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Echewing the experts for an authentic art experience



Before I went to see the Lela Autio exhibit at the Missoula Art Museum I decided to refrain from perusing the words of any other critic or journalist. I figured, why let the subjective ideas of a few certain so-called experts dictate what I think or feel about the art of this woman whom I’d never met and knew nothing about? Art is, after all, reactionary and best when the reaction comes untainted.

When I strolled into the art museum last Friday for the public reception, bright yellows and greens and blues and reds—like nothing I’ve seen roaming the hills and valleys near town—immediately saturated my heavy eyes.

I skirted around a few people and went in for a closer look. Plexi #1 and Plexi #2 are collages of sewed and stuffed bright vinyl and painted and colored Plexiglas mounted behind two panes of clear glass. Stray pieces of vinyl pop out from behind the separation falsely created by the glass, and that seemed to bring me closer into the art. Next to these pieces is a similar piece entitled Pink Patch. Other works followed. They all seem to exhibit that same sense of ordered chaos, or a finely crafted jumble of color. They made me smile. And then, pasted on the wall, words interrupted the art: More often than not, her activated colors strike the viewer with the force of a sudden thunderstorm rolling across the plains of eastern Montana…

I’m not feeling that.

Her works frame and compress dense packages of emotional time…

Avoiding the “experts” was a bit harder than I reckoned.

Most of the pieces in the main gallery were either sewed vinyl collages or sewed and stuffed cloth collages. Some combine both. Others are backlit by florescent bulbs, which I didn’t much care for; fluorescent light gives me a headache. One piece, Plastic Circles and Tubes, 1975, actually scared me. This hanging piece consists of a white life ring-shaped cloth form with a sheet of metallic fiber that fills the hole. The hole is then covered with clear plastic. Out of a slit in the plastic, long intestine-like tubes spill right onto the floor in a messy pile. It looks organic, like innards, raw and sickly.

Off to my left, a crowd surrounded a small, older woman who seemed to be bouncing with the same energy as the rest of her art. Clearly this was Lela Autio; the bubbly artist has a dark as well as humorous side.

I then found myself in front of another placard filled with more words. This one told me that Autio was from Great Falls and that her biggest influences were the neon lights of Central Avenue and the thick carpet and velvet curtains of the movie palaces. She studied art at Montana State and later at the University of Montana, and then spent many dedicated years raising a family, managing her husband’s art career, and teaching young artists in the Missoula public schools. Then I moseyed back in front of an abstract landscape called Plastic Wall. It is big and broad with clean lines and large areas of solid and vibrant color. The piece is warm and inviting. Another sign nearby reads:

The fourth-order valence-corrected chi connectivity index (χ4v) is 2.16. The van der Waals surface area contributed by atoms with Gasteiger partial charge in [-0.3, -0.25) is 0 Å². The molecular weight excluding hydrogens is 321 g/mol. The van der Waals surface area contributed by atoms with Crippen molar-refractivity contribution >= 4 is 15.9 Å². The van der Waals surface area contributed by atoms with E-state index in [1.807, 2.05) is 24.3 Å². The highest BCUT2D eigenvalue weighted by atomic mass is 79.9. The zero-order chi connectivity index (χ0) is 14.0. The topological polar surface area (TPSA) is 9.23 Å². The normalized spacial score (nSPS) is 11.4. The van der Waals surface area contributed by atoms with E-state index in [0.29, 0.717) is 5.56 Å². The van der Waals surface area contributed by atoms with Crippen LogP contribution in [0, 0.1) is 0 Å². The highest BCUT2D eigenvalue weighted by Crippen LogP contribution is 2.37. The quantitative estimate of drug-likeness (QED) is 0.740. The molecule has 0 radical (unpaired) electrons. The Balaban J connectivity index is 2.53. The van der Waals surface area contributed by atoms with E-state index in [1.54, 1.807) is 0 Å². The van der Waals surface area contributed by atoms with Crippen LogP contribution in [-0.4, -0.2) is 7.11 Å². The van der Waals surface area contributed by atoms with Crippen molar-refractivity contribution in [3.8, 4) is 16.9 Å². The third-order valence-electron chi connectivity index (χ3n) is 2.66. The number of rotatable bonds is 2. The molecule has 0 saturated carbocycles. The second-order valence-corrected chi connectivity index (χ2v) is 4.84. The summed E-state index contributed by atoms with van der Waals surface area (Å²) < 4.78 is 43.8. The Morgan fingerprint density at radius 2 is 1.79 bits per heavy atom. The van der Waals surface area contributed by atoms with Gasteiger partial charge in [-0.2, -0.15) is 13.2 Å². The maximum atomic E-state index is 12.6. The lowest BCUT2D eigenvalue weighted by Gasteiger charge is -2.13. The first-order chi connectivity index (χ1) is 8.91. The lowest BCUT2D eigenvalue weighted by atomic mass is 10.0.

Her work transitioned away from narrative and has been steeped in her own expressivism…which it then goes on to explain was…art connected to the demonstration of emotion, action, and expression. As expected, these words muddled my experience.

UFO, another piece that spills onto the floor, is less organic, and more organized. It is colorful and symmetrical. I sat for a minute to watch it, feeling like it might move. Maybe I was sensing expressivism, but I didn’t necessarily see the transition away from narrative.

Autio’s early works from the 1950s and ’60s—also represented in this retrospective collection—consist mostly of paintings. Many are portraits of family and friends and offer only a glimpse of the beginning of her creative presence. Arnie and Lisa, Gennie with a Guitar, and Jam Session, all from the mid-1950s, reminded me of early Pablo Picasso drawings. In these pieces, Autio, like Picasso, used a minimum of thin and thick lines and the curves of a guitar to accent human curves. Almost 30 years later, she did Plastic Calligraphy, another vinyl collage, but this one is built in three rows stacked one above another. To me, it is abstract but every bit as narrative as the early portraits and line drawings.

Upstairs I found Painted Quilt, 1972, the piece that, for me, connects Autio’s paintings to her sculpture. It looks as if one of her abstract oil paintings grew fat and, for the first time, crept into the third dimension. It still has the muddy, flat colors of her early work, but also the cloth tubes and pillows of the pieces yet to come.

And then there is the Blue Room, or, what I call Zizi’s shrine. In 1975, Autio created You’ve come a long way baby, a larger-than-life stuffed woman dressed in her signature vinyl, which sits in the center of the small upstairs galley that’s painted blue. Ten years later, Autio made Zizi, a hanging vinyl sex goddess (of sorts) with flowing hair, long skinny legs, and a California beach party flair. Dresses, capes, robes, and a surprisingly provocative pair of boots Autio designed with Zizi in mind surround the fictional women.

It is one thing to be on the cutting edge in New York or Los Angeles. It is quite another to be on the cutting edge in Montana producing works of great integrity outside the contemporary world of fashion and high art.

Why make the distinction, I wondered, between LA and Montana when the work doesn’t see any difference? Autio’s work is original, simple, warm, full of life and energy, or at least that’s how I felt about it. But never mind what I say. Likely you’ll feel differently.

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